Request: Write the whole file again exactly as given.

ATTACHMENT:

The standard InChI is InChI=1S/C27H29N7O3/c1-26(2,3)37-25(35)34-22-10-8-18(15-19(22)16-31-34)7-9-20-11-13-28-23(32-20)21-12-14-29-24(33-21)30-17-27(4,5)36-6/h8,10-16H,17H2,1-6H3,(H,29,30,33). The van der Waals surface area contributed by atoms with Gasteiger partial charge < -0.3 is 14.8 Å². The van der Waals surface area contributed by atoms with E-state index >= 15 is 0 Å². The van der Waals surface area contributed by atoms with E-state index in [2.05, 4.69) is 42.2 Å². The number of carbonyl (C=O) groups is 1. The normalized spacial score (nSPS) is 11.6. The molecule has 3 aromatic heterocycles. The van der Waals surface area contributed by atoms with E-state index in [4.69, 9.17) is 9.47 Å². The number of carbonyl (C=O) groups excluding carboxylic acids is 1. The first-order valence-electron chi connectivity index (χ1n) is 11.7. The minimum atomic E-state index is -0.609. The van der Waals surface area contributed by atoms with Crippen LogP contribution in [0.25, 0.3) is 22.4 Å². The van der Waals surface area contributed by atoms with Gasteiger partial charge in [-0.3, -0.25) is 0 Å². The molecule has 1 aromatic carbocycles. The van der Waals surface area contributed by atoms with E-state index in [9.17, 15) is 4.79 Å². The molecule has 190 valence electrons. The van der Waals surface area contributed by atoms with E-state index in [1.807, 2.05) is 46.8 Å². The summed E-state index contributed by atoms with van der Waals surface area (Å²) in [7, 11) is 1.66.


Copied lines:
The standard InChI is InChI=1S/C27H29N7O3/c1-26(2,3)37-25(35)34-22-10-8-18(15-19(22)16-31-34)7-9-20-11-13-28-23(32-20)21-12-14-29-24(33-21)30-17-27(4,5)36-6/h8,10-16H,17H2,1-6H3,(H,29,30,33). The van der Waals surface area contributed by atoms with Gasteiger partial charge < -0.3 is 14.8 Å². The van der Waals surface area contributed by atoms with E-state index >= 15 is 0 Å². The van der Waals surface area contributed by atoms with E-state index in [2.05, 4.69) is 42.2 Å². The number of carbonyl (C=O) groups is 1. The normalized spacial score (nSPS) is 11.6. The molecule has 3 aromatic heterocycles. The van der Waals surface area contributed by atoms with E-state index in [4.69, 9.17) is 9.47 Å². The number of carbonyl (C=O) groups excluding carboxylic acids is 1. The first-order valence-electron chi connectivity index (χ1n) is 11.7. The minimum atomic E-state index is -0.609. The van der Waals surface area contributed by atoms with Crippen LogP contribution in [0.25, 0.3) is 22.4 Å². The van der Waals surface area contributed by atoms with Gasteiger partial charge in [-0.3, -0.25) is 0 Å². The molecule has 1 aromatic carbocycles. The van der Waals surface area contributed by atoms with E-state index in [9.17, 15) is 4.79 Å². The molecule has 190 valence electrons. The van der Waals surface area contributed by atoms with E-state index in [1.807, 2.05) is 46.8 Å². The summed E-state index contributed by atoms with van der Waals surface area (Å²) in [7, 11) is 1.66.